Deep Water

Review by planetFear
Wednesday 27th June 2007

Soloing Freeborn Man is like leaving school, passing your driving test, or burning down your first public building.” (Into the Blue)

When I read that as an impressionable teenager, and thought it was the most inspiring exhortation to go and do anything I’d ever read.  Into the Blue was the first deep water soloing guide, produced over ten years ago and covering Dorset. Deep Water extends its scope to cover venues all over the world, but has it retained the inspirational power of the original DWS guide?  

I’d defy anyone who can swim not to enjoy deep water soloing. It’s going climbing, without loads of heavy gear to carry. There’s little admin or expense, and failing to get up a route is pretty much as good as succeeding. It’s a fantastic medium to forget about any acquisitive route ticking, revel in the joy of pushing yourself above the sea, and plummeting into it.

Deep Water is inspiring and informative. It pulls off the trick of any quality guidebook of telling you how to get to places and find the routes, but also making you want to climb there.
It pays considerable attention to the often pretty dangerous nature of DWS, with tips on falling style, and regular reminders to check landing zones before plummeting from 30 feet up towards an unknown bit of water.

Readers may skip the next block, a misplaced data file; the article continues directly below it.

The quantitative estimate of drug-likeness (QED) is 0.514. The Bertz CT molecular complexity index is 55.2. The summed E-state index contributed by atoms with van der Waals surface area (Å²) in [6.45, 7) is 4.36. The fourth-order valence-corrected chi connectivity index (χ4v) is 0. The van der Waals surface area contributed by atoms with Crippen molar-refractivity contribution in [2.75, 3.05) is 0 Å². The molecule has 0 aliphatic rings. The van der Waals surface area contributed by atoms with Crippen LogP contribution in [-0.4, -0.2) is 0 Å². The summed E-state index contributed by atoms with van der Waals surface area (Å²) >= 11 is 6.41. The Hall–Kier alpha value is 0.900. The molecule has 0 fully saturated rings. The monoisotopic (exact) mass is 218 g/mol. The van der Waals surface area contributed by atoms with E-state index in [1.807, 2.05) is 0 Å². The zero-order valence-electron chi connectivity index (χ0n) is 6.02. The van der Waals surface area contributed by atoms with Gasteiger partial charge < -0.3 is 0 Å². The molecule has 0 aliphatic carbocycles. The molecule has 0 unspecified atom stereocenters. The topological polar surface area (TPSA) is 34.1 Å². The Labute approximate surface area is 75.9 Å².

The photo topos are particularly suited to DWS, since you get an idea of what the feature you want to climb looks like before getting down there, rather than trying to memorise lefts and rights before a swim in / downclimb / abseil.

The diversity explored in Deep Water is amazing; pulling jug pockets above the Mediterranean couldn’t be much further from scratching your way up the grey-purple slate walls of Vivian Quarry, trying not to think about a 50 footer into the freezing, pool. The safety of the route varies from boulder problem height above perfect water, to the full on dangerous pretty-much-solos such as Rocket USA or Caveman.

Deep Water falls somewhere between the ‘Stormrider’ surfing guide that it owes a little of its spirit to; and the bog standard Rockfax climbing guidebook.  In some ways this is a good thing, as it details most of the routes at popular European venues, and contains ideas for travel to more exotic locations. But it also feels like it’s not quite doing either quite as well as it could. It would almost be better as two books, one with topos and knowledge and one with quality pictures and outlines of the more far flung areas.

The tick box and symbol format seems a little at odds with the nature of the activity. I’d rather have more text of Into the Blue quality, instead of arbitration on whether the route is pumpy or not. These are pretty minor complaints though, in general Deep Water is an awesome guide.

So should you buy Deep Water? Yes, and for one major reason: Mike Robertson’s boundless enthusiasm for the activity. It shines from every corner of the book. It’ll take you on crazy, memorable adventures to some amazing places. Buy one, and get down to the seaside.

Still got to get around to doing Freeborn Man, and seeing whether it compares to the other experiences.

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